Things and stuff and things.
It landed on the surface of Mars last week
Published on February 24, 2021 By Tatiora In Life, the Universe and Everything

In case you hadn't noticed, we really love space here at Stardock.

Our fascination for space and science-fiction is obviously reflected in tons of our games, from Galactic Civilizations III to Offworld Trading Company and Sins of a Solar Empire: Rebellion. Because of our collective interest in space as a whole and in the Sci-Fi genre, we get excited about rocket launches and missions to other planets.

Last March, the Mars Rover got its name ahead of its July 2020 mission launch. We watched with equal excitement as the Perseverance Mars Rover touched down on the surface of Mars at the Jezero Crater on February 18, 2021. Perseverance's primary job is to "seek signs of ancient life and collect samples of rock and regolith (broken rock and soil) for possible return to Earth."

Perhaps one of the most exciting parts of the mission comes in the form of a tech demonstration that hitched a ride on the Mars rover. The Mars Helicopter, Ingenuity, is a brand new piece of technology that will have its inaugural flight on Mars in order to test powered flight on another world for the very first time. Once the team finds a suitable location for a helipad, they will release Ingenuity and run several test flights over a 30-Martian day period starting sometime in the spring.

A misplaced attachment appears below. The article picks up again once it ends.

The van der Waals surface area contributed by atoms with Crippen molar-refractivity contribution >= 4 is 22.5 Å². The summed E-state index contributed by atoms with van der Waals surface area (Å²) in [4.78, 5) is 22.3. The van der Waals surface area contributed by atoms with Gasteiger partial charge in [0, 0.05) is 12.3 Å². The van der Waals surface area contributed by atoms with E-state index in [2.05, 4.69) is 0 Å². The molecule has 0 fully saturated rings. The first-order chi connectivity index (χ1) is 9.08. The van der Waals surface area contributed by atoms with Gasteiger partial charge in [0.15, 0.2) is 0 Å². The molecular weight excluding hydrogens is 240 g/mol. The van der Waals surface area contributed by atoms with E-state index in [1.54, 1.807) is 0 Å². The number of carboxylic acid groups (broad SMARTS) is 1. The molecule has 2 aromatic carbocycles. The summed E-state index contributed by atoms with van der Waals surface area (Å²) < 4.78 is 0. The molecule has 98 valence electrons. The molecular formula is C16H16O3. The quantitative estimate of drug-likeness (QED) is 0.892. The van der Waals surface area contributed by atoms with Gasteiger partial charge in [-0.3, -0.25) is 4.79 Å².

For the helicopter's first flight, it will only take off a few feet from the ground and hover in the air for 20-30 seconds before landing. This alone would be considered a major milestone, as it would be the very first ever powered flight in the extremely thin atmosphere of Mars. We will definitely be watching this first flight - and all of its subsequent flights of incrementally farther distances and great altitudes - with extreme interest!


"5 Things to Know" about Ingenuity, pulled from NASA's website.

Let's get back to Perseverance and some of its primary goals during this mission. According to NASA, the rover's key objectives are:

  • Explore a geologically diverse landing site
  • Assess ancient habitability
  • Seek signs of ancient life, particularly in special rocks known to preserve signs of life over time
  • Gather rock and soil samples that could be returned to Earth by a future NASA mission
  • Demonstrate technology for future robotic and human exploration

The timeline for the mission now that the rover has landed is to spend at least one Mars year (the equivalent of two Earth years) exploring the landing site region. The Perseverance is geared up with seven instruments designed to conduct unprecedented science and test new technology. They are:

  • Mastcam-Z - an advanced camera system with panoramic and stereoscopic imaging capability with the ability to zoom.
  • SuperCam - an instrument that provides imaging, chemical composition analysis, and mineralogy at a distance.
  • Planetary Instrument for X-Ray Lithochemistry (PIXL) - an x-ray fluorescence spectrometer and high-resolution imager.